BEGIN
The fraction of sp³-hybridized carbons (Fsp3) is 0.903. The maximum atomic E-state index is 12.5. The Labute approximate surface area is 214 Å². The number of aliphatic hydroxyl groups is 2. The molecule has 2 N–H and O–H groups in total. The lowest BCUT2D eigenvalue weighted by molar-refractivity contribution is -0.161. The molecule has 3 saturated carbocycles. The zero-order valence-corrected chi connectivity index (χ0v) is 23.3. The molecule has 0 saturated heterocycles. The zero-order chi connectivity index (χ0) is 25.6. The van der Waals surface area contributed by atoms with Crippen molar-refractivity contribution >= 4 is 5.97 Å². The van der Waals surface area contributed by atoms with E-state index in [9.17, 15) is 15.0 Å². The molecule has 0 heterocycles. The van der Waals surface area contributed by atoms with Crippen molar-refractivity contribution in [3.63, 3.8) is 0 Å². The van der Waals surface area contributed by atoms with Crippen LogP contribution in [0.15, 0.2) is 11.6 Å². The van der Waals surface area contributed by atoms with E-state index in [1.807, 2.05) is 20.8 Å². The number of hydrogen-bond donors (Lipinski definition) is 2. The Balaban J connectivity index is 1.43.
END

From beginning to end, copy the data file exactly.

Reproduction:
The fraction of sp³-hybridized carbons (Fsp3) is 0.903. The maximum atomic E-state index is 12.5. The Labute approximate surface area is 214 Å². The number of aliphatic hydroxyl groups is 2. The molecule has 2 N–H and O–H groups in total. The lowest BCUT2D eigenvalue weighted by molar-refractivity contribution is -0.161. The molecule has 3 saturated carbocycles. The zero-order valence-corrected chi connectivity index (χ0v) is 23.3. The molecule has 0 saturated heterocycles. The zero-order chi connectivity index (χ0) is 25.6. The van der Waals surface area contributed by atoms with Crippen molar-refractivity contribution >= 4 is 5.97 Å². The van der Waals surface area contributed by atoms with E-state index in [9.17, 15) is 15.0 Å². The molecule has 0 heterocycles. The van der Waals surface area contributed by atoms with Crippen molar-refractivity contribution in [3.63, 3.8) is 0 Å². The van der Waals surface area contributed by atoms with Crippen LogP contribution in [0.15, 0.2) is 11.6 Å². The van der Waals surface area contributed by atoms with E-state index in [1.807, 2.05) is 20.8 Å². The number of hydrogen-bond donors (Lipinski definition) is 2. The Balaban J connectivity index is 1.43.